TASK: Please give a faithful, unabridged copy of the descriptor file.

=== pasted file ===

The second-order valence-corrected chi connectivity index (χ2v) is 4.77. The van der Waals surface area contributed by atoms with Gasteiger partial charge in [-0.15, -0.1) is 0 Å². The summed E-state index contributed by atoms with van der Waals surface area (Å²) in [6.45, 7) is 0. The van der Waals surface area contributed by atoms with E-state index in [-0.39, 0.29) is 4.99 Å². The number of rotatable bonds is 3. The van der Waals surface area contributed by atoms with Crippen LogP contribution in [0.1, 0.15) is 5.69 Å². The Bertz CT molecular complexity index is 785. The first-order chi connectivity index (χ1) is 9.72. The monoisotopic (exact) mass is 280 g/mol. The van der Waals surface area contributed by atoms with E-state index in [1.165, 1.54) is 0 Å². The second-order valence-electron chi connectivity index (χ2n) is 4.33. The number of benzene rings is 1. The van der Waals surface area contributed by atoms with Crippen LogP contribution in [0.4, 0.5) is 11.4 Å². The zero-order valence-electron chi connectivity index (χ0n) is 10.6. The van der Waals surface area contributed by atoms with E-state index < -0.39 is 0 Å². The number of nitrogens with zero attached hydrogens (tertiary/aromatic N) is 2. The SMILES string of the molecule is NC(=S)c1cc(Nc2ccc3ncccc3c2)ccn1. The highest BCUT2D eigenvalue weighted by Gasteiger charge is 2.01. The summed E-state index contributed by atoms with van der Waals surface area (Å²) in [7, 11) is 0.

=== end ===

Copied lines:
The second-order valence-corrected chi connectivity index (χ2v) is 4.77. The van der Waals surface area contributed by atoms with Gasteiger partial charge in [-0.15, -0.1) is 0 Å². The summed E-state index contributed by atoms with van der Waals surface area (Å²) in [6.45, 7) is 0. The van der Waals surface area contributed by atoms with E-state index in [-0.39, 0.29) is 4.99 Å². The number of rotatable bonds is 3. The van der Waals surface area contributed by atoms with Crippen LogP contribution in [0.1, 0.15) is 5.69 Å². The Bertz CT molecular complexity index is 785. The first-order chi connectivity index (χ1) is 9.72. The monoisotopic (exact) mass is 280 g/mol. The van der Waals surface area contributed by atoms with E-state index in [1.165, 1.54) is 0 Å². The second-order valence-electron chi connectivity index (χ2n) is 4.33. The number of benzene rings is 1. The van der Waals surface area contributed by atoms with Crippen LogP contribution in [0.4, 0.5) is 11.4 Å². The zero-order valence-electron chi connectivity index (χ0n) is 10.6. The van der Waals surface area contributed by atoms with E-state index < -0.39 is 0 Å². The number of nitrogens with zero attached hydrogens (tertiary/aromatic N) is 2. The SMILES string of the molecule is NC(=S)c1cc(Nc2ccc3ncccc3c2)ccn1. The highest BCUT2D eigenvalue weighted by Gasteiger charge is 2.01. The summed E-state index contributed by atoms with van der Waals surface area (Å²) in [7, 11) is 0.